WeWork goes on shopping spree after raising billions

Inside WeLive's NYC apartments
Inside WeLive's NYC apartments

A school. Lord & Taylor's flagship Fifth Avenue avenue store. Now, Meetup.com.

WeWork, the real estate company best known for its shared co-working locations, has been on a noticeable buying binge.

It announced its latest acquisition on Tuesday: Meetup.com, a hobby community platform that aims to bring people together for shared experiences -- from book clubs to motorcycle enthusiast groups. Terms of the deal were not disclosed.

According to WeWork, 100,000 people have attended Meetups in WeWork locations this year. With the deal, WeWork will get access to Meetup's 35 million members.

Related: WeWork founder donates $1 million to help find bone marrow donors

WeWork, which launched in 2010, is worth an estimated $20 billion. Its footprint spans 17 countries with 170 locations across 58 cities.

The company has attracted significant attention from investors, too. It's raised more than $9 billion to date, including $4.4 billion from Japanese conglomerate SoftBank earlier this year.

Ahead of the acquisition spree, it brought on Emily Keeton, who helped oversee mergers and acquisitions at IAC, in May.

A month later, WeWork acquired FieldLens, a construction management platform. In August, it took ownership of Israeli enterprise sales tool Unomy and Spacemob, a Southeast Asian competitor to WeWork.

Other expenditures, however, have been a bit more unexpected.

Related: WeWork snaps up coding bootcamp Flatiron School

In October, it bought Lord & Taylor's iconic department store on Fifth Avenue for $850 million to serve as its new headquarters. It then acquired Flatiron School, a New York City-based coding education school that offers mobile and web development courses both online and in-person.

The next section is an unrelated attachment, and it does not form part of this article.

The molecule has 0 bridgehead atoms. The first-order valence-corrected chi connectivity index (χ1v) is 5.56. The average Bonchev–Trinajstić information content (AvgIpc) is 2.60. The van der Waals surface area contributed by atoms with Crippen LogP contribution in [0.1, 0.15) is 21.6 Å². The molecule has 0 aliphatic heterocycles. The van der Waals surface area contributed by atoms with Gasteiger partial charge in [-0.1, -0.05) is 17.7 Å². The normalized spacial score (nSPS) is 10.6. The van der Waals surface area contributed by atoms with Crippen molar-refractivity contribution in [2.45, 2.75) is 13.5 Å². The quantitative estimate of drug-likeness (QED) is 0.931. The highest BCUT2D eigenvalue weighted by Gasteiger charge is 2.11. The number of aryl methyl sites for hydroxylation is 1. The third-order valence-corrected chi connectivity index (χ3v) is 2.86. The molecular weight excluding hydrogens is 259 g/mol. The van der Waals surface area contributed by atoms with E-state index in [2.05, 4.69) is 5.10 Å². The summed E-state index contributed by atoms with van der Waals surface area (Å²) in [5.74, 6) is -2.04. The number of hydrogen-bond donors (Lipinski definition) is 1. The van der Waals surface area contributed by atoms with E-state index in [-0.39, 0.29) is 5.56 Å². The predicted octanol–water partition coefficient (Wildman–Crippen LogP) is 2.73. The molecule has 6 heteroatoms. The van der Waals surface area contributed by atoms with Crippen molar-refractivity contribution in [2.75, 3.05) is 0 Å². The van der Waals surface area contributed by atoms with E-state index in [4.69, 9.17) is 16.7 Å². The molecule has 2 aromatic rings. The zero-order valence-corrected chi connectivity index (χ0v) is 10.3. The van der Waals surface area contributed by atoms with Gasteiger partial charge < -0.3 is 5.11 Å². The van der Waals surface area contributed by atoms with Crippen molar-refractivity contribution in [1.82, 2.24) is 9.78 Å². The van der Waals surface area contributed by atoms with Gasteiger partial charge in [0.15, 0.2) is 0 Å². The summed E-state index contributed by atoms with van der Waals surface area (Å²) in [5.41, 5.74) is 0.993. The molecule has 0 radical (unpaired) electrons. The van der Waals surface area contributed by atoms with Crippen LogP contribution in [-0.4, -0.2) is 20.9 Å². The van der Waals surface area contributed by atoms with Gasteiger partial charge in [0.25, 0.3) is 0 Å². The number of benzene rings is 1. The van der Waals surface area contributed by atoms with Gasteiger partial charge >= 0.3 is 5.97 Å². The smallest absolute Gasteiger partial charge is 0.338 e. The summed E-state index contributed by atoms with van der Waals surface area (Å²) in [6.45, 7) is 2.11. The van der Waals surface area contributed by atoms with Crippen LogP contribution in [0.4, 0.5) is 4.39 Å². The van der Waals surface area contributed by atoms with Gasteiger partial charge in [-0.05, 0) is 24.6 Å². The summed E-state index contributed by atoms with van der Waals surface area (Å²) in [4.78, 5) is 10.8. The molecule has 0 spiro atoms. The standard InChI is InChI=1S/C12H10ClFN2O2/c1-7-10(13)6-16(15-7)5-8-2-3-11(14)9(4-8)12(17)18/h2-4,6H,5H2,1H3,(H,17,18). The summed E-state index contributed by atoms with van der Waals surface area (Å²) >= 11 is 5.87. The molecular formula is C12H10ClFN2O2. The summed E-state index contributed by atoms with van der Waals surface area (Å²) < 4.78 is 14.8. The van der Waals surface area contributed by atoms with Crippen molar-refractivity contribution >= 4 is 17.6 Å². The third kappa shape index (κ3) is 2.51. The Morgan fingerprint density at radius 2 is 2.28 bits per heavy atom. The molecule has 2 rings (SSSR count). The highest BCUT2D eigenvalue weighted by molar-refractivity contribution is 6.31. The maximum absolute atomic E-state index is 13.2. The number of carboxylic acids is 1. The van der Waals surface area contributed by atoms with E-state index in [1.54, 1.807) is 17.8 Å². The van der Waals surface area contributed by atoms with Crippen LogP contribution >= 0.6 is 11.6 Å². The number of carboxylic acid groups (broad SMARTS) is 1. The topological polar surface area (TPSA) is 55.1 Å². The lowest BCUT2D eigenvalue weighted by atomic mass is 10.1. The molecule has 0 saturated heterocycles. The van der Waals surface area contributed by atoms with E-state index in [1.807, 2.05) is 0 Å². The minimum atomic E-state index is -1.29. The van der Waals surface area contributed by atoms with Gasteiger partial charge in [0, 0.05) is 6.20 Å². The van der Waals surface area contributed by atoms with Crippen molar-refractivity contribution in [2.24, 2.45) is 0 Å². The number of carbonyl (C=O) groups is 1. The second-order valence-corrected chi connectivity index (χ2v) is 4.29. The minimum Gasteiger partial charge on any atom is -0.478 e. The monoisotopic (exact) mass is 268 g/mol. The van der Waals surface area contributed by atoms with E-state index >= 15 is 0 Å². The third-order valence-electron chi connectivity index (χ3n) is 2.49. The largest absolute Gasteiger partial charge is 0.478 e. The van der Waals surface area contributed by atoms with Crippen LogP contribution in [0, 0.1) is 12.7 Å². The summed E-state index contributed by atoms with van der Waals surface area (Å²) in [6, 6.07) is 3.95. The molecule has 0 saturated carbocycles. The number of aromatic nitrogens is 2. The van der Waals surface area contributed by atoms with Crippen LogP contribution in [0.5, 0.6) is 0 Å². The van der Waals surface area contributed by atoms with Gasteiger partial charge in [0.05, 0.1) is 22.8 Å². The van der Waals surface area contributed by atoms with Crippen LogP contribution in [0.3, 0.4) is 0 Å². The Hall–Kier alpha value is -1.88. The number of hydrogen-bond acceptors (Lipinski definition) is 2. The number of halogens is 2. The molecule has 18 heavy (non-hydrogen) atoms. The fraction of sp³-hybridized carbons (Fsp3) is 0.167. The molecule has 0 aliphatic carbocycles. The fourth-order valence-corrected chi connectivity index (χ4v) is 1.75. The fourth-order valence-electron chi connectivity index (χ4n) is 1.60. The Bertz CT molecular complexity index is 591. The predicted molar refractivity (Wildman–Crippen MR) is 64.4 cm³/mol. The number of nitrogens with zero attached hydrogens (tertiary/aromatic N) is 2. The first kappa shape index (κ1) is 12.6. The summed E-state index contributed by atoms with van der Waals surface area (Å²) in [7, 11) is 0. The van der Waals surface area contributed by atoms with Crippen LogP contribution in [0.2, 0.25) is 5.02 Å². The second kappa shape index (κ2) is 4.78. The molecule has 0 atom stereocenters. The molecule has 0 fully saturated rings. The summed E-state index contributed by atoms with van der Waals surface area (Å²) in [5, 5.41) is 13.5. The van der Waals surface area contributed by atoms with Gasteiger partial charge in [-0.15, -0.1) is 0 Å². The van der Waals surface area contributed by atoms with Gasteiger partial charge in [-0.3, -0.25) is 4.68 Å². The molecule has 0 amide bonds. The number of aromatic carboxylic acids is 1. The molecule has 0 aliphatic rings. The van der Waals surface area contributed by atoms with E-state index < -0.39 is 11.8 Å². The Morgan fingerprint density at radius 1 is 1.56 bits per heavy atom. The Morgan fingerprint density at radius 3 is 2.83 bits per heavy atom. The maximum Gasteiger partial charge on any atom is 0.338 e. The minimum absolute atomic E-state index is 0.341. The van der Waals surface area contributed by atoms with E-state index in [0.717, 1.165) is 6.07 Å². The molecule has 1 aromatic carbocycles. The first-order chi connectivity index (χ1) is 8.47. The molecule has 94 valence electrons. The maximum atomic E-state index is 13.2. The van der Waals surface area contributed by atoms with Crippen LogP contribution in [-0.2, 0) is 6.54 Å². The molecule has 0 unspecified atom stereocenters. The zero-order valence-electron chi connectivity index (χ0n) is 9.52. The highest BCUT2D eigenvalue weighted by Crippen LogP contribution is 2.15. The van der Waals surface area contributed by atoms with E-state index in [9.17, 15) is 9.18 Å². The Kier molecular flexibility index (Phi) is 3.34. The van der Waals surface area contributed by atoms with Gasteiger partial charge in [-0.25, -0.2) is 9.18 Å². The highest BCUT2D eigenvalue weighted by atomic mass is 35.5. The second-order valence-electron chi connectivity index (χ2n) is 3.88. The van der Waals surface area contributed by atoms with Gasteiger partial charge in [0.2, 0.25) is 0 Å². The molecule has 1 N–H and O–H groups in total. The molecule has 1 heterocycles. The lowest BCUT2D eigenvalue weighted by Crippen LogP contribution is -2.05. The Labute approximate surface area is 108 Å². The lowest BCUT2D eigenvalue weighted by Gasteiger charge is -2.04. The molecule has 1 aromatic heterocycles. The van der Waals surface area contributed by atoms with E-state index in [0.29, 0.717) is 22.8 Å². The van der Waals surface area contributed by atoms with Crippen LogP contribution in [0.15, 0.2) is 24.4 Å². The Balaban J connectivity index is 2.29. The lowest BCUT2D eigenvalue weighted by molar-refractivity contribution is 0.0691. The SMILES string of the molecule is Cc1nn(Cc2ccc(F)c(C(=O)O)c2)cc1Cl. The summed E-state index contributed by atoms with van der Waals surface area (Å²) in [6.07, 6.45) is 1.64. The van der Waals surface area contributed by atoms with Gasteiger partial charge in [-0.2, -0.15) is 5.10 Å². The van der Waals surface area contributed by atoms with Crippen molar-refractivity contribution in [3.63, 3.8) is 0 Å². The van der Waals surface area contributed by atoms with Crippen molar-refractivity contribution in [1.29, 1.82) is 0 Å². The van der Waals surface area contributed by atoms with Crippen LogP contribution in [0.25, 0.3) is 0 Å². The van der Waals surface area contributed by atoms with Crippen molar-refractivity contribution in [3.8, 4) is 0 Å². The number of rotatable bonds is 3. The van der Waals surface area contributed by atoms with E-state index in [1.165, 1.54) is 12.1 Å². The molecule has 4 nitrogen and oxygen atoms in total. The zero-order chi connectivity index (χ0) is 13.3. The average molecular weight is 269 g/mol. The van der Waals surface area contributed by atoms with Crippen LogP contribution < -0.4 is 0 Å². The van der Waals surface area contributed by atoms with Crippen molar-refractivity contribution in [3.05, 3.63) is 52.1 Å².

It also poured money into wave pool tech startup Wavegarden, and led a $32 million funding round for The Wing, a women's only luxury community space in New York City. It's also experimenting with shared housing and recently opened fitness facility Rise by We in New York City.

While the acquisitions appear to be all over the map, Kathleen Smith -- principal at Renaissance Capital -- said the buying spree isn't an "uncommon" strategy for a company looking to bolster revenue and quickly scale.

"It's trying to acquire operations that will enhance their infrastructure and get more use out of it," Smith told CNN Tech. "I think this is an effort to build a more substantial company [that can] get it to the point of going public."

Earlier this year, WeWork CEO and cofounder Adam Neumann said the company is generating $1 billion a year in revenue. He also confirmed plans to go public.

The timing remains unclear, but WeWork could well be positioning itself for just that.

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